Will the Fed Raise Rates? Probably.

There is a lot of discussion about the Federal Reserve raising the Fed funds rate. This is typically done to counter inflation or prevent reckless economic expansion. As we all know, there isn’t much pressure from inflation currently, with the last reading coming in at 1.1%. Then it begs the question, is our economic expansion really that strong that the Fed needs to start applying the brakes? I constructed the following graph below to show what quarterly GDP growth looked like leading up to the Great Recession, and as you can see, it was a period when the Fed was starting to strongly apply the brakes with higher interest rates. The overnight rate peaked at 5.25%, and GDP was consistently above 2%, and over 3% in half the quarters presented.

Now compare that to our current economic picture, for which I constructed another graph you can observe below. In less than half of the quarters in the last 4 years, have we seen GDP at or above 2%. And take note, before the Great Recession, the Fed was raising rates and the economy was still exceeding 2% regularly. As you can see below, the Fed only raised rates at the end of 2015 for the first time since 2006.

Still, while the economy doesn’t seem as strong as before, it isn’t bad. There are 7 quarters that jump above 2% growth, 4 that were above 3% growth, and even a couple that exceeded 4% growth. The economy is rolling, so how fast does it need to roll before the brakes of higher rates should be applied? That is subject to great debate at the Fed, and some feel now is the time to start applying those brakes. Especially considering, maybe years leading up to the Great Recession were too hot with growth, and maybe the Fed wasn’t applying the brakes enough. In this case, it might make sense to start raising rates now to keep momentum from flying out of control.

I believe there might be a different reason the Fed wants to raise rates, and that is they fear they will not be able to stimulate the economy by lowering rates if we happen upon another recession. As you can see in the following graph, the Fed saw the economy was stopping and about to move backwards, so they released the brakes as fast as they could. They decreased interest rates from 5.25% to 0.00% in a matter of 18 months! While we cannot say the Fed is definitively responsible for what came next, we can see from the graph we entered a deep recession, but it was relatively short-lived given how deep it was. The low interest rate environment may have helped keep credit affordable so businesses could quickly recuperate.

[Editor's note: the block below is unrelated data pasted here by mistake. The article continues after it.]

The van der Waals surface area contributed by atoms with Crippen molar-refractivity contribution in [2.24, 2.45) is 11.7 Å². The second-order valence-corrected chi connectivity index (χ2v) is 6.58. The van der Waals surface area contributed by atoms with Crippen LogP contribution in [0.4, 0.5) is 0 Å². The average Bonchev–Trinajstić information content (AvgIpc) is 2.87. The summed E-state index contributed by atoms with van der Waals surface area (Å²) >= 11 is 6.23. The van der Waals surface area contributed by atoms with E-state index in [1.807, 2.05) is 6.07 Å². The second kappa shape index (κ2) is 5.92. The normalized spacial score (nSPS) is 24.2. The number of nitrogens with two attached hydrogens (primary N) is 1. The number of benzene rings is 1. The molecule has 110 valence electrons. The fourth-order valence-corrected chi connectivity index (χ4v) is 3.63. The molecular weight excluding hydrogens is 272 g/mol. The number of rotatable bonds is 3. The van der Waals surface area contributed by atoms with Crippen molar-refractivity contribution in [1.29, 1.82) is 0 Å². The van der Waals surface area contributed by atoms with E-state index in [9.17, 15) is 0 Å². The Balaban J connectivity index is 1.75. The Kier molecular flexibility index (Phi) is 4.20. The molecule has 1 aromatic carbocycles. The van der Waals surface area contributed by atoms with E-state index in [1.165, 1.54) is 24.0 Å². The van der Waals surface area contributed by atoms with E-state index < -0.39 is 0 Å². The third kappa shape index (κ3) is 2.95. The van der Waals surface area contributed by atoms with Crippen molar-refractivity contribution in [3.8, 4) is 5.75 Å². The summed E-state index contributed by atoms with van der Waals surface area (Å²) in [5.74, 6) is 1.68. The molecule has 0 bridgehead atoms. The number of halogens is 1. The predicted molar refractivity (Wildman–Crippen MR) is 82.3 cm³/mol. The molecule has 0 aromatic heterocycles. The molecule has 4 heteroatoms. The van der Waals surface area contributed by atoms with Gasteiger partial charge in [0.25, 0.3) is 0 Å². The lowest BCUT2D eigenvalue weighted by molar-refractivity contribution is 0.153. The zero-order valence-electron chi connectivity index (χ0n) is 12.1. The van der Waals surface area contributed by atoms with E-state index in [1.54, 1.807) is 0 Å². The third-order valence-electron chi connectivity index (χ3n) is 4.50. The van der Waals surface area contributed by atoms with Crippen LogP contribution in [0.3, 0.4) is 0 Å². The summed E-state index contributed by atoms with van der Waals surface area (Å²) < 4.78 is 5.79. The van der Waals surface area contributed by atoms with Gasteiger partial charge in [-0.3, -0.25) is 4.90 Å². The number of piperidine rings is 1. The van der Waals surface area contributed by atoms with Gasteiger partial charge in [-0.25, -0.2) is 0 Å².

So the Fed is faced with a dilemma. They aren’t sure when it is the right time to raise the rates, but they know the economy isn’t as hot as it was before the recession. And, with rates so low they are lying on the floor, they won’t be able to really decrease rates to stimulate the economy back to life if another recession hits. Yellen has repeatedly indicated that the Fed will continue to watch the news and analyze current data to determine if the economy is picking up speed, so they have a reason to raise rates. And with rates on the floor, they very much want to raise rates to give them a policy tool again.

I would argue you don’t have to look hard anymore to find news for Yellen and the Fed to make their case that now is a good time to act. This week alone, I’ve seen articles on CNBC identify the strong expansion of home flipping in recent quarters, and Wells Fargo’s announcement of allowing smaller down payments on homes. To put the icing on the cake, Jamie Dimon at JP Morgan Chase brought auto loans to everyone’s attention. Borrowing for cars has reached record highs, with record high payments, and record high terms. I can definitely hear the brakes screeching at the Fed. I fully expect we are in a rising rate environment.